Clause 5

Part of National Insurance Contributions Bill – in a Public Bill Committee at 4:45 pm on 7th December 2010.

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Photo of David Gauke David Gauke The Exchequer Secretary 4:45 pm, 7th December 2010

I am grateful to the hon. Gentleman for tabling this amendment.

New charities in qualifying areas are eligible for the holiday if carrying on a trade, vocation or business. Amendment 9 would extend eligibility to new non-trading charities in qualifying areas. That would not support our objective of encouraging new entrepreneurs to set up in business in areas with a high proportion of public sector employment.

The Government value the contribution that charities make to society, and they preside over £3 billion-worth of support for charities each year. We have heard one example from my hon. Friend the Member for Watford, gift aid, which is very substantial and is worth £1 billion a year to charities. There are various other reliefs and exemptions. To extend the policy to charities would complicate the scheme and would impose additional administrative costs. Any ensuing benefit is likely to be limited since we estimate that relatively few non-trading charities employing staff are likely to be set up over the holiday period. That point, again, was made by my hon. Friend the Member for Watford. We expect the costs to be relatively modest—I am clear with the Committee about that—but that is not the objective of the scheme. We help charities in other ways.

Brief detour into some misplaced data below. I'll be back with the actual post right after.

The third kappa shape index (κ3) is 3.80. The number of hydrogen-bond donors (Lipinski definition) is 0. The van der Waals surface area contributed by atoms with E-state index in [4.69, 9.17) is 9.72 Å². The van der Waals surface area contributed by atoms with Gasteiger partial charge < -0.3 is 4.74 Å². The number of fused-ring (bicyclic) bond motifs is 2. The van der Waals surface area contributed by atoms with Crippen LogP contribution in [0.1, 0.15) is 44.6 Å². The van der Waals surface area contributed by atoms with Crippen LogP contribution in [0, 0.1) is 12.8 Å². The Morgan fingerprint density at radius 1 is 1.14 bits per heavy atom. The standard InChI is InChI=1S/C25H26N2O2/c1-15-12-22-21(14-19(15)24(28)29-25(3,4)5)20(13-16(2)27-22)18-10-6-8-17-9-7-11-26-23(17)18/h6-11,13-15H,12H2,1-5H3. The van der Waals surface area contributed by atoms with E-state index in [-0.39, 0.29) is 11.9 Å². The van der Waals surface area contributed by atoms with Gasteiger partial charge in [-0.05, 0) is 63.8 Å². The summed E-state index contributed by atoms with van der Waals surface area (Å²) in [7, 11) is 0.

We recognise the valuable contributions made by charities, but we do not think that extending the NICs holiday is the best way to achieve our objective. The policy is focused on promoting enterprise. Adding complexity to the scheme by extending it to non-trading organisations would provide little benefit to charities, and we do not believe that it would be a sensible option. There are other, better things that we can do to help charities.

One point that I should make is that charities are employers, and they will, therefore, benefit from the increase in the employers’ national insurance contribution threshold. As we discussed this morning, we will do that for 2011-12. That is an example of the Government reducing the tax burden on charities from the position that we inherited.